They did well (4 hours, 41 minutes) for their first marathon. They stayed together and turned out to be physically up to the challenge. As the finish line approached, they locked hands and raised them in victory. They even sped up a little in renewed energy as they ran over that finish line. "I didn't even see you there, I was so focused. All I could hear was everybody cheering," my son said. "Honey, that wasn't everybody. That was us!" Meaning his rather large and loud extended family.
Earlier we had parked our camp chairs near the 11 mile stop. We held up our posters with funny and encouraging sayings. One of the posters had the names of our two sons. Seeing the names on the posters, more than one person spoke to us as they passed by, telling us nice things about our sons and that they were not far behind. (Both boys have very unique names. So if you met them, you generally know there's only one of those with that name.) So I began to get a sense of the camaraderie that existed at this marathon (and I imagine at others). Obviously, for most runners except for the few that truly expect to take the first places, this cannot be a competition against others. It is a quest of one's own soul. (My son came in 1,321th!!! Woot!!)
Well, the way my mind works I began to take in a spiritual or cosmic meaning to this marathon experience. I knew I wanted to write a post about it.
We stood at the finish line waiting for our sons and cheering for the others. The announcers said the name of each runner and tried to make a unique or funny comment as well. I thought about how there were thousands of people in the marathon (and the simultaneous half-marathon). And as I watched the people go by, I got a small sense of the stories that were there. There were runners of all ages from younger than ten to in their 70s. There were men and women. There were seasoned runners, first timers, and every body in between. There were girlfriends running in high-fashion matching running outfits. There was a man with a leopard shirt that I knew he was channeling. There were significant partners running together. There was the woman we saw on a side street when we were trying to find parking who seemed to have walked off the marathon without finishing. There was a blind gentleman running the half-marathon with his guides. There was a man running--not with mp3 player and earbuds--but with a huge boom box over his shoulder. As the announcers mentioned a few details, there were runners who were running after coming through illness and other health scares, embracing a new body and new life. There were runners who ran in memory of those they lost. After a while I could see that these were not just runners, but these were carriers of stories. You don't run without a story. Even our sons, while their story was not tragic or anything, were bringing their youthful desire to commit and to excel and to experience life fully and to do it as best friends. I love that story!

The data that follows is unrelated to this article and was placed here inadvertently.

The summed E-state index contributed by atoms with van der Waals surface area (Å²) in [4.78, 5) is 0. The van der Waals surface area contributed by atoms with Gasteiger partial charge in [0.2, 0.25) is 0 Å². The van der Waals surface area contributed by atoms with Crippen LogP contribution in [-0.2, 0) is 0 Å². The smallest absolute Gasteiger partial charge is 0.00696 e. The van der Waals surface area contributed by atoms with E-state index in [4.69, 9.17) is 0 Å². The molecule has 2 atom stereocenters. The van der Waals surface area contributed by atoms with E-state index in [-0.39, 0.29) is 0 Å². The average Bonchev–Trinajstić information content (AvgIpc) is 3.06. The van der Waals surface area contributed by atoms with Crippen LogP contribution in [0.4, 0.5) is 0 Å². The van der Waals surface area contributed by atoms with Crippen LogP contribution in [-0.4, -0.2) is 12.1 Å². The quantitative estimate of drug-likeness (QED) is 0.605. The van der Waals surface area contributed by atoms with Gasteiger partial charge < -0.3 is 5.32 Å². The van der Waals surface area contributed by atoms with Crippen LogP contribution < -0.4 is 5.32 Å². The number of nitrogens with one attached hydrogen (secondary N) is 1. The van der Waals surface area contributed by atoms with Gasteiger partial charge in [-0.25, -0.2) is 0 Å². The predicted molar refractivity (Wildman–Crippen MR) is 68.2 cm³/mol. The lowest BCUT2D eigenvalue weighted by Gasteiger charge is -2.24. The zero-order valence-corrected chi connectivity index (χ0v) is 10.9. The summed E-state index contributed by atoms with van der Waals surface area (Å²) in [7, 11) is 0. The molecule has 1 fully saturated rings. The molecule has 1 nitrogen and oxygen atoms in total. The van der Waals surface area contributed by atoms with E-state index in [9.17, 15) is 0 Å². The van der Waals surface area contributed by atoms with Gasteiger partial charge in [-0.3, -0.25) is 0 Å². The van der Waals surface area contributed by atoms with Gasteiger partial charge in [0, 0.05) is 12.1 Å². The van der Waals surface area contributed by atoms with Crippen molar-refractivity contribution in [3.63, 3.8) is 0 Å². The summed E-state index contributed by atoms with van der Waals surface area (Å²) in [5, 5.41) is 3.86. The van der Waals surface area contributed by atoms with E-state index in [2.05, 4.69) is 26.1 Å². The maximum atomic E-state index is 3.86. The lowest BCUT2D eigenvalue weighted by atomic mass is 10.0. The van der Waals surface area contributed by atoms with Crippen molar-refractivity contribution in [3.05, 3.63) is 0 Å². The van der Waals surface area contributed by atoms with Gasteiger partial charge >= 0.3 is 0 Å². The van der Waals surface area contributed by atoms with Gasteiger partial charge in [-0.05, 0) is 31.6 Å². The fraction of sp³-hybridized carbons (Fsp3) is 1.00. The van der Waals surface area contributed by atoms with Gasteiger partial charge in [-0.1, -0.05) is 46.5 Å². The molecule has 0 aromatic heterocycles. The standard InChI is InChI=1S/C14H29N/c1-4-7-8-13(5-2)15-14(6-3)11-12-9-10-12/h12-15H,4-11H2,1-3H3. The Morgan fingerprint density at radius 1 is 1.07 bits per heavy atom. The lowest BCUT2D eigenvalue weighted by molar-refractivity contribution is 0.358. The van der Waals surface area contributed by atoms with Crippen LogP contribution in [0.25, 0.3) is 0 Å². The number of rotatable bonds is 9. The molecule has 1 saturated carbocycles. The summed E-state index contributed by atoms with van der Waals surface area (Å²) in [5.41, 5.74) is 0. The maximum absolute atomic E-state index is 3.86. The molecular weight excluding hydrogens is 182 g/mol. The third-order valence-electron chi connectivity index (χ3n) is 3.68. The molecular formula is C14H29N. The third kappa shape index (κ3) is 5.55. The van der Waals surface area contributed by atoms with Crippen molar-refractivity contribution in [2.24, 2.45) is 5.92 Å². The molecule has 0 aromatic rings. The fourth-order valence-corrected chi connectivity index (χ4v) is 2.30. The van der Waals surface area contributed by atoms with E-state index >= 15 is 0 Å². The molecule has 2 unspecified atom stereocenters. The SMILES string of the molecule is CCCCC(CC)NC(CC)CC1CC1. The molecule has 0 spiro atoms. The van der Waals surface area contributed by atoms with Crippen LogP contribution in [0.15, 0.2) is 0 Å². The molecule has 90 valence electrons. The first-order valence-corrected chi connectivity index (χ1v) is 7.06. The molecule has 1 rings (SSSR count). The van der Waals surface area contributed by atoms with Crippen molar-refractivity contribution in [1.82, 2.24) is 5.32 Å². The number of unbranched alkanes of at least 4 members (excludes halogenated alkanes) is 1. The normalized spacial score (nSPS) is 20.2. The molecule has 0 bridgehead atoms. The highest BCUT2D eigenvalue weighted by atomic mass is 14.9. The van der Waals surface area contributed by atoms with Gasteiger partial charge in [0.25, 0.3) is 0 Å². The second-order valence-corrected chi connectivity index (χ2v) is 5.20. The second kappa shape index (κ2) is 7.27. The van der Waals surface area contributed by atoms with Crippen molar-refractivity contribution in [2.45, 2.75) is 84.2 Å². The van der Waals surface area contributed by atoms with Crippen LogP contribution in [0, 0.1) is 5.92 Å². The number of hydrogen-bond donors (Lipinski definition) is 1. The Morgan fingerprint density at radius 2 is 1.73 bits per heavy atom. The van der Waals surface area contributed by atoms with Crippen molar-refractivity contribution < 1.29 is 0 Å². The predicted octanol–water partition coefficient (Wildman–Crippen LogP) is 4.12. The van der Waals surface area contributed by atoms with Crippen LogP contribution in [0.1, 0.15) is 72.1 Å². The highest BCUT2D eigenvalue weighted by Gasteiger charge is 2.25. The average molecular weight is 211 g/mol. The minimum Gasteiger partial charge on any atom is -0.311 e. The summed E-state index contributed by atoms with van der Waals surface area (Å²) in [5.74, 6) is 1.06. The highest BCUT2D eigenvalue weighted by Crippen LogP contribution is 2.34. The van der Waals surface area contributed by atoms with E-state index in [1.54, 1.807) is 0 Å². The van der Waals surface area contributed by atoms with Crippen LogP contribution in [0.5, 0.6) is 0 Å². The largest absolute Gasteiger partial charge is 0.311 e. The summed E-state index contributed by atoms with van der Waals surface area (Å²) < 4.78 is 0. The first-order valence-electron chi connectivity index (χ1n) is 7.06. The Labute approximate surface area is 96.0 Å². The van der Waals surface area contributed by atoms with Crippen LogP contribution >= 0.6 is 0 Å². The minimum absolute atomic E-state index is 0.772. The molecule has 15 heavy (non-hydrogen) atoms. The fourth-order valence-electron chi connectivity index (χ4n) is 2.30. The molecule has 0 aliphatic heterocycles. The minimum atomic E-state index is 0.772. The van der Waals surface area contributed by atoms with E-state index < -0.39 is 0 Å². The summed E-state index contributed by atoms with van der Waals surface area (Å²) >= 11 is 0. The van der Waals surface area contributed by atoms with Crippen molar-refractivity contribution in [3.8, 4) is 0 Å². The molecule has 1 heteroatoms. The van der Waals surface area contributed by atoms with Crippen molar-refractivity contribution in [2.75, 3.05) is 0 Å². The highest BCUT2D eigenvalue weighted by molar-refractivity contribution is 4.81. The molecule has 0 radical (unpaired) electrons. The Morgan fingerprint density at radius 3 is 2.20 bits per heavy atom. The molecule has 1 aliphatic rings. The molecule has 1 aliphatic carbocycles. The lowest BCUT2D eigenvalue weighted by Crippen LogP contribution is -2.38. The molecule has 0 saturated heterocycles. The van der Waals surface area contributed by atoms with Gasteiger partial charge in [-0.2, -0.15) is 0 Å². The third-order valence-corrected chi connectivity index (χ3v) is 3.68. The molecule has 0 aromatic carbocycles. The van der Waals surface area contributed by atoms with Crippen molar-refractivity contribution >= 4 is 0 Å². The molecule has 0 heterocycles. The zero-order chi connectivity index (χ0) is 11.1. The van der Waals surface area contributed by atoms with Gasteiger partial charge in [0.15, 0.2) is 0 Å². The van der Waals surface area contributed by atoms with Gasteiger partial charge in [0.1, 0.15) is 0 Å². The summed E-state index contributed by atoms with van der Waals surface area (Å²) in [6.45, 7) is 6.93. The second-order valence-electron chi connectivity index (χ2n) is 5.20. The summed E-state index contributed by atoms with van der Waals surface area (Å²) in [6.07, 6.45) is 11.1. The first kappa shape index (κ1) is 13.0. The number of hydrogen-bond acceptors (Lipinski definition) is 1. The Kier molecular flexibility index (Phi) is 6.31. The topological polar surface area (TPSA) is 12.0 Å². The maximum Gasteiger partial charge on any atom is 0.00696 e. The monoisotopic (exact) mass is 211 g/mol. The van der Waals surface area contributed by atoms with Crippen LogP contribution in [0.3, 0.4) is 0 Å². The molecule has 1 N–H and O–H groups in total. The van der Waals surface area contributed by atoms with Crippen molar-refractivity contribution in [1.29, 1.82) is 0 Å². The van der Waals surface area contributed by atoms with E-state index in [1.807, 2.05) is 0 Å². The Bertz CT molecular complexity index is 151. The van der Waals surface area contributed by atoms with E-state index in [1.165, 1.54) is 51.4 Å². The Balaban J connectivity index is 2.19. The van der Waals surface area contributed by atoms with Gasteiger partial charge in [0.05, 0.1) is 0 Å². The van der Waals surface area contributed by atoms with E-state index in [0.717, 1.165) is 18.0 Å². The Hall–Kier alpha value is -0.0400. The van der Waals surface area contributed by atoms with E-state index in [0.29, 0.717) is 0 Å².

And then, as I am wont to do, I widened my feeling from the stories of these thousands of runners on that one day to include you. A thousand more stories. Thousands and thousands.
You wake up every morning and you go. One way or the other. There are probably not going to be pit stops with energy food, and people with posters cheering, and a medal for when you finish. But you are the carrier of your story. You are so precious!! And your story is always evolving. Embrace the plot twists, right?
Like a marathon, life is not really about winning. If you have a taste for that, then by all means, enjoy. But like a marathon, life is about showing up no matter what your story is, being part of a group of people who all know what it's like to run that course (or will very soon). You're together and yet there is some silence and private things going on inside that only you can know and have to deal with in order to keep your feet moving. Life ought to have some celebrations similar to the energy of a finish line; where we do the victory dance for small and big things. Like a marathon, it does NOT matter what your story is, you deserve to be there and run. Like a marathon, the reward is not the external prize at the end it's about who you become because of your experience. The reward is the experience itself.
I honor your story, your running. *Holds up a poster with your name on it and cheers wildly!*